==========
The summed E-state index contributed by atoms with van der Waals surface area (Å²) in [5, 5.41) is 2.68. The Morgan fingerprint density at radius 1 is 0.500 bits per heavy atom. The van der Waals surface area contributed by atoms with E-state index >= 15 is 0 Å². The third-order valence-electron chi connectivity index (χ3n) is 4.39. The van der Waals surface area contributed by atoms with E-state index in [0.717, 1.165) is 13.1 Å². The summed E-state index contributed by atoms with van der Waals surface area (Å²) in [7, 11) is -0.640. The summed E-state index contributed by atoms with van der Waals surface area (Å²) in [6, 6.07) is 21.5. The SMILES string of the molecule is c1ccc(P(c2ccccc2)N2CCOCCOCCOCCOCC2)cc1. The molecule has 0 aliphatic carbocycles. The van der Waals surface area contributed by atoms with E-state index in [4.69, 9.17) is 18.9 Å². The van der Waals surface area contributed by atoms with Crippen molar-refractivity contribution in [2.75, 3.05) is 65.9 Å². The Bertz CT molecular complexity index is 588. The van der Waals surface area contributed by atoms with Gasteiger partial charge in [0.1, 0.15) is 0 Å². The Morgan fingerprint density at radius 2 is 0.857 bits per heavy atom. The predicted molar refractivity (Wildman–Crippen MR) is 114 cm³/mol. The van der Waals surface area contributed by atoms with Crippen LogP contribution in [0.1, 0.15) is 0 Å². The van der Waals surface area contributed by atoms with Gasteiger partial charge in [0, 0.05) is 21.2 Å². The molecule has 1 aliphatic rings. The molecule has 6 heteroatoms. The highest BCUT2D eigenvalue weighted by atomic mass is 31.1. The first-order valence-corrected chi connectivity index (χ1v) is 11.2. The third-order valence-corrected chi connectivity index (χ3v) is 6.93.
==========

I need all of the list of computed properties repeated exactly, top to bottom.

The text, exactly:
The summed E-state index contributed by atoms with van der Waals surface area (Å²) in [5, 5.41) is 2.68. The Morgan fingerprint density at radius 1 is 0.500 bits per heavy atom. The van der Waals surface area contributed by atoms with E-state index >= 15 is 0 Å². The third-order valence-electron chi connectivity index (χ3n) is 4.39. The van der Waals surface area contributed by atoms with E-state index in [0.717, 1.165) is 13.1 Å². The summed E-state index contributed by atoms with van der Waals surface area (Å²) in [7, 11) is -0.640. The summed E-state index contributed by atoms with van der Waals surface area (Å²) in [6, 6.07) is 21.5. The SMILES string of the molecule is c1ccc(P(c2ccccc2)N2CCOCCOCCOCCOCC2)cc1. The molecule has 0 aliphatic carbocycles. The van der Waals surface area contributed by atoms with E-state index in [4.69, 9.17) is 18.9 Å². The van der Waals surface area contributed by atoms with Crippen molar-refractivity contribution in [2.75, 3.05) is 65.9 Å². The Bertz CT molecular complexity index is 588. The van der Waals surface area contributed by atoms with Gasteiger partial charge in [0.1, 0.15) is 0 Å². The Morgan fingerprint density at radius 2 is 0.857 bits per heavy atom. The predicted molar refractivity (Wildman–Crippen MR) is 114 cm³/mol. The van der Waals surface area contributed by atoms with Crippen LogP contribution in [0.1, 0.15) is 0 Å². The van der Waals surface area contributed by atoms with Gasteiger partial charge in [0, 0.05) is 21.2 Å². The molecule has 1 aliphatic rings. The molecule has 6 heteroatoms. The highest BCUT2D eigenvalue weighted by atomic mass is 31.1. The first-order valence-corrected chi connectivity index (χ1v) is 11.2. The third-order valence-corrected chi connectivity index (χ3v) is 6.93.